On May 7, I attended one of three meetings that the Department of Marine Resources set up to explain the state plan for restoring diadromous fish to the Penobscot River. While the meeting was technically about the state plan with or without the actual removal and or bypass of the river dams, it really goes hand in hand with the Penobscot River Trust and its ambitious plan. At the Brewer meeting we listened to an excellent presentation by the state and then followed with an hour or so of public comment. I was disheartened not to see any members of the media present. There were many fine and varied comments that should have been made public.
I’m a Registered Maine Guide and Coast Guard licensed captain. I am the owner of Eggemoggin Guide Service located in Sedgwick. Also, I am on the board of directors and an officer of the Maine Association of Charter Captains, a group of approximately 70 captains up and down the coast. We have members that captain fishing charter boats, sightseeing boats, lighthouse tours, wildlife charters, kayak trips and more.
The Maine Charter Captains Association fully endorses and supports the Penobscot Restoration Project. We are very pleased to be associated with such a worthy project. We feel that the removal and bypassing of these dams is vital for the economy of the region and the health of the Penobscot watershed. We believe that increased fishing opportunities will bring more anglers to the region. This will help bring new tourism dollars into the state and benefit us all.
There are going to be enormous benefits both upstream in freshwater and downstream out in the bay. With the changes coming in and around the Penobscot watershed, my charter business stands to directly benefit. More fish to catch equals more anglers on my boat, not to mention the associated items anglers will need to buy when they are here on a fishing trip. Things like lodging, bait, tackle, food and gas can only help local businesses.
I foresee in just a very short time runs of alewives, shad and herring that will number in the millions of fish. That huge forage base will attract stripers, cod, haddock, halibut, hake and others. The Penobscot Bay area used to hold enormous runs of these fish and I firmly believe it will again.
While the juvenile fish grow upstream there will be a tremendous increase in the available forage for an already world-class bass fishery. After a year or two of feeding on all those new baitfish, five-pound or better smallmouth will start showing up.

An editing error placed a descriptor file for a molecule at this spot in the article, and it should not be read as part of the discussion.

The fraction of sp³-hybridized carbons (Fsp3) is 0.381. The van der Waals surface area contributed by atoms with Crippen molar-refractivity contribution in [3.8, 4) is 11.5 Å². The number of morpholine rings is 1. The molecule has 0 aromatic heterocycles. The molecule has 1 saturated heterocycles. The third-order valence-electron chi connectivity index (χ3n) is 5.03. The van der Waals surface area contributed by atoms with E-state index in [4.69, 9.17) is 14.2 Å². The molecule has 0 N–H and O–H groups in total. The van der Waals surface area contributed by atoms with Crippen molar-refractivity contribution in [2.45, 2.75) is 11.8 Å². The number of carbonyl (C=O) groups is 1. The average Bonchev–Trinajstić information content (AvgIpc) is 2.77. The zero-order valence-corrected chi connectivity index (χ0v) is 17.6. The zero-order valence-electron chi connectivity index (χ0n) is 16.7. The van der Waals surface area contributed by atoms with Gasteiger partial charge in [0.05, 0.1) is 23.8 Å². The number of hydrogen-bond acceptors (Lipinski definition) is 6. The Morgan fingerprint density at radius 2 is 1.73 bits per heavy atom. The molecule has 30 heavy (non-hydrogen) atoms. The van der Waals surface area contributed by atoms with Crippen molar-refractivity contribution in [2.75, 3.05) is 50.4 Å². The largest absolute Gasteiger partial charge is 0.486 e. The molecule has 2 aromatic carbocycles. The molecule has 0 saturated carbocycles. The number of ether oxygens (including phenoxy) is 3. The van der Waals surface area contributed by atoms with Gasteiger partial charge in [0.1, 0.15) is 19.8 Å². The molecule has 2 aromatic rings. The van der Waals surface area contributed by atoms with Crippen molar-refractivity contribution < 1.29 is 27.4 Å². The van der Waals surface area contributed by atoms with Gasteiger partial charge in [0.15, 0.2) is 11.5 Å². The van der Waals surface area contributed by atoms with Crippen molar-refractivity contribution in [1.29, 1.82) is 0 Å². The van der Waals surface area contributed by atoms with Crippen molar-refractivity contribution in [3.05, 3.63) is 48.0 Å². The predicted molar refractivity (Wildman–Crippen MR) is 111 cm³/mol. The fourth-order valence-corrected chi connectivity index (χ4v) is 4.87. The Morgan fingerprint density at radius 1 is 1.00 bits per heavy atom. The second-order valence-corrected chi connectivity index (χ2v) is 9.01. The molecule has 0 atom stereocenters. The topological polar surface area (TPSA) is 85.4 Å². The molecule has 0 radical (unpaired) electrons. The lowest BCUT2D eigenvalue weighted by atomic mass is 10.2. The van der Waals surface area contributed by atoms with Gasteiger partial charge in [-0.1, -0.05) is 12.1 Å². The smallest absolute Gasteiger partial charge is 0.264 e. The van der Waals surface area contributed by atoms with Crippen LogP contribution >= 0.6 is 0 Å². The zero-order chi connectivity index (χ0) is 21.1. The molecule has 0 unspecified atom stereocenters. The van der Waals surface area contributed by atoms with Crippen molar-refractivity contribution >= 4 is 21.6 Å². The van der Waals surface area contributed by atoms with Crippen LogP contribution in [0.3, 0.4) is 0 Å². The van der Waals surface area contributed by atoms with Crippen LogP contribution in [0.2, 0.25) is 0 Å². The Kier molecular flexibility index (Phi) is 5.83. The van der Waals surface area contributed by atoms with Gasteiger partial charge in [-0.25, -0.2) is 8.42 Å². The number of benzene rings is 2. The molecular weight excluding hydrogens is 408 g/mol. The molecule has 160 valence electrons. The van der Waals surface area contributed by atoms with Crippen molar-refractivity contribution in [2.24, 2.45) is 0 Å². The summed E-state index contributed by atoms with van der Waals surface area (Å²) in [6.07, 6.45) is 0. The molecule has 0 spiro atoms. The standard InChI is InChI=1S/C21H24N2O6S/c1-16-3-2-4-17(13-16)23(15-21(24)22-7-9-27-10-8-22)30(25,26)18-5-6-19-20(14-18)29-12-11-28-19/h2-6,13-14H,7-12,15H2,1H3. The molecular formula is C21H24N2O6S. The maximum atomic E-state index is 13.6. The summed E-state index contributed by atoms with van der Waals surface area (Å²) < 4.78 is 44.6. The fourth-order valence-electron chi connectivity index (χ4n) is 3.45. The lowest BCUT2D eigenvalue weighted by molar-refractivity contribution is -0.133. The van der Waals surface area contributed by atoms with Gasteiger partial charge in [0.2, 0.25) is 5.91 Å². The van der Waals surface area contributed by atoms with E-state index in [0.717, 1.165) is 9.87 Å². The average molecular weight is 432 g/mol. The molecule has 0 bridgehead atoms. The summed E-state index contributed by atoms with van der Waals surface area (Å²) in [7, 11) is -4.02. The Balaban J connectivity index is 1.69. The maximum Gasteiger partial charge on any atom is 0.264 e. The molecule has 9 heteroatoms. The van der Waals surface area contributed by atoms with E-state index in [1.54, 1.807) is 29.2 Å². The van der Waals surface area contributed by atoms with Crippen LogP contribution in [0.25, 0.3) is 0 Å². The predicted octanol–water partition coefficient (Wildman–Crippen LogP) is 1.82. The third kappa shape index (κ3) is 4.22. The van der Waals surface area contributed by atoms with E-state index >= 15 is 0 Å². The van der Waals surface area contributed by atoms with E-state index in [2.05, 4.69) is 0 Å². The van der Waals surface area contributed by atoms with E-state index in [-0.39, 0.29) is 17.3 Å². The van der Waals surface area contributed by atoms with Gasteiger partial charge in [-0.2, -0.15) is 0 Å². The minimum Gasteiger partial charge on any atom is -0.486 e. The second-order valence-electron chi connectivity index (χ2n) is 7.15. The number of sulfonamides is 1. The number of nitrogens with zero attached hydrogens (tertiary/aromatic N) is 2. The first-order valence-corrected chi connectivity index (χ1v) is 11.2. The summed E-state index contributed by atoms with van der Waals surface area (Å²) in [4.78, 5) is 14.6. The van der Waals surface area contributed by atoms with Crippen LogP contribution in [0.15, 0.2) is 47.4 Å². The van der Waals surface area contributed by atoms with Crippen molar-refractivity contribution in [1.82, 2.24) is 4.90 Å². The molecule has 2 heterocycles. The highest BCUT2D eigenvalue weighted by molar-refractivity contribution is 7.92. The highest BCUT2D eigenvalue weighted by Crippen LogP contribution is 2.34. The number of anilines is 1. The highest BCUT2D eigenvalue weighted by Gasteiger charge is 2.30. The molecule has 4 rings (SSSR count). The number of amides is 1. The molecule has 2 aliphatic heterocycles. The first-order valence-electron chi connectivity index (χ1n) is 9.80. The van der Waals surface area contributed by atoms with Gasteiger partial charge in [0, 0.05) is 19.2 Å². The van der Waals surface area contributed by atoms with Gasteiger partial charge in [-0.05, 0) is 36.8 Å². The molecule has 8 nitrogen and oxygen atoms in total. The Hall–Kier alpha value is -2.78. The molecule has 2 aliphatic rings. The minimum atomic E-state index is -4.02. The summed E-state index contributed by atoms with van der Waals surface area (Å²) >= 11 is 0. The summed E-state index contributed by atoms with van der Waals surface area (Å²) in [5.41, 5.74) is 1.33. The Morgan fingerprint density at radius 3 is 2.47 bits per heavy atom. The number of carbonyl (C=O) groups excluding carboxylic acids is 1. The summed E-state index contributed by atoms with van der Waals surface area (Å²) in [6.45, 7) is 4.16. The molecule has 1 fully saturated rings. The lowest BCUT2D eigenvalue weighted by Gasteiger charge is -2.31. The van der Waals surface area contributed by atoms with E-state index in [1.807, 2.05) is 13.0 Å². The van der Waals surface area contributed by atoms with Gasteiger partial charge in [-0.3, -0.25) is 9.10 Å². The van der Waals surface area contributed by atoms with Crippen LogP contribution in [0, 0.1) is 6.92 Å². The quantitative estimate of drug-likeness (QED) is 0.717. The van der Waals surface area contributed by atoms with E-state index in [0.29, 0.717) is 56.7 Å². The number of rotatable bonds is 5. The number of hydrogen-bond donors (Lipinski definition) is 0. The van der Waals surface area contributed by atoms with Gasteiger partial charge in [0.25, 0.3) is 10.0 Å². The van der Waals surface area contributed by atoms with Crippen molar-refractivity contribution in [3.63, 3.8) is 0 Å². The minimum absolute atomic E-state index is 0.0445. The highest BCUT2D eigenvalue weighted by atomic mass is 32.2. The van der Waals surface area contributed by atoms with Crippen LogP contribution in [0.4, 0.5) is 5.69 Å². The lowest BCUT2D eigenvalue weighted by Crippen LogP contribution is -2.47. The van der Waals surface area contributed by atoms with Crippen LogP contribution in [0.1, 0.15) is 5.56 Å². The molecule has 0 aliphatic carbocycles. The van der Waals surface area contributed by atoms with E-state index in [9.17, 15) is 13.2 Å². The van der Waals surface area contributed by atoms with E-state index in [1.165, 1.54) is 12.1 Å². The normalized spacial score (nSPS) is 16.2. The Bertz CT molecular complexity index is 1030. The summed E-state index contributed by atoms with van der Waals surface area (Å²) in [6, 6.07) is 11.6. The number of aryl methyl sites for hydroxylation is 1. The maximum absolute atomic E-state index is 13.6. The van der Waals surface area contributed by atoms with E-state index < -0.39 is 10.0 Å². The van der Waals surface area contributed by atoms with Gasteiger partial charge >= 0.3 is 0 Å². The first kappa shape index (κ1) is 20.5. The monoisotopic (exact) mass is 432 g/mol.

I have guided many angling parties from Old Town to the Howland Dam for more than 10 years and fished it for 20. After thousands of caught and released bass we have yet to catch a legitimate five-pound smallmouth; 18 to 20 inches is a trophy on the Penobscot. While that is a fine fish in any angler’s book, I will be thrilled to tell a potential client they have a chance at the fish of a lifetime on the Penobscot. When all those baby river herring grow large enough, they will migrate out of the river in the fall again to give predators an immense new food source.
It’s a fact that there are only a handful of watersheds on the Atlantic coast that can support striped bass spawning. It is my belief that the Penobscot is one of them. If you take a huge watershed like this and allow stripers free access, we soon will have, in my opinion, a native population of fish that will add to the general migrating population of stripers while at the same time give us some year-round resident fish.
I have recently received statistics from the Marine Recreational Fisheries Statistics Survey taken from the last three years that show a serious decline in the landing of stripers from nine East Coast states. Only two of them show an increase; the rest show declines of up to 85 percent. Maine’s three-year landings are down 83 percent, New Hampshire is down 85 percent, Massachusetts is down 56 percent and the list goes on. There are many reasons for the decline, but imagine how much it would help if we had a river spawning thousands of stripers right here, and then supplying many thousands of fish to the total amount of stripers that migrate along the East Coast.
Let us hope that this plan all comes to fruition. To witness the rebirth of this historic watershed is such an important issue even in these grave economic times. We all need to come together and support this to make it happen. Our future generations deserve it. This is my wish and hope. It should be all of yours.
Pete Douvarjo of Sedgwick is the owner of Eggemoggin Guide Service.